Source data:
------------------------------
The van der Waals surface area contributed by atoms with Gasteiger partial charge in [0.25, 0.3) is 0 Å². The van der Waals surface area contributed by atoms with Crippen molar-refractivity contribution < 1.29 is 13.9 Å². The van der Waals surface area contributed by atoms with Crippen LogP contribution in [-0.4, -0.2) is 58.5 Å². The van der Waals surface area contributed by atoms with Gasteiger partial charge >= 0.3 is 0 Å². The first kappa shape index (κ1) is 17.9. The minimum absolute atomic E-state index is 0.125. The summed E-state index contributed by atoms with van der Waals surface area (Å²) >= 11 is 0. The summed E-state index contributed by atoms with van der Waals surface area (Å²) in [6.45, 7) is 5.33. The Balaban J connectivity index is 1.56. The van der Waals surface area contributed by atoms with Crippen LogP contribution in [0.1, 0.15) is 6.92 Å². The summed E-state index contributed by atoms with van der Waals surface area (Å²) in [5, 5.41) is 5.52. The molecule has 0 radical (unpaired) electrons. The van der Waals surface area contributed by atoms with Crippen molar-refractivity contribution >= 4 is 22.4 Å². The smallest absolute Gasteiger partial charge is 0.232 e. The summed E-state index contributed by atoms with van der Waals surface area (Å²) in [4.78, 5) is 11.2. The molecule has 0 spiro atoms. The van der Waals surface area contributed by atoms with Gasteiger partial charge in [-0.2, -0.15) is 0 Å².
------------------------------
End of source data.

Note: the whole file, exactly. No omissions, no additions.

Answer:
The van der Waals surface area contributed by atoms with Gasteiger partial charge in [0.25, 0.3) is 0 Å². The van der Waals surface area contributed by atoms with Crippen molar-refractivity contribution < 1.29 is 13.9 Å². The van der Waals surface area contributed by atoms with Crippen LogP contribution in [-0.4, -0.2) is 58.5 Å². The van der Waals surface area contributed by atoms with Gasteiger partial charge >= 0.3 is 0 Å². The first kappa shape index (κ1) is 17.9. The minimum absolute atomic E-state index is 0.125. The summed E-state index contributed by atoms with van der Waals surface area (Å²) >= 11 is 0. The summed E-state index contributed by atoms with van der Waals surface area (Å²) in [6.45, 7) is 5.33. The Balaban J connectivity index is 1.56. The van der Waals surface area contributed by atoms with Crippen LogP contribution in [0.1, 0.15) is 6.92 Å². The summed E-state index contributed by atoms with van der Waals surface area (Å²) in [5, 5.41) is 5.52. The molecule has 0 radical (unpaired) electrons. The van der Waals surface area contributed by atoms with Crippen molar-refractivity contribution >= 4 is 22.4 Å². The smallest absolute Gasteiger partial charge is 0.232 e. The summed E-state index contributed by atoms with van der Waals surface area (Å²) in [4.78, 5) is 11.2. The molecule has 0 spiro atoms. The van der Waals surface area contributed by atoms with Gasteiger partial charge in [-0.2, -0.15) is 0 Å².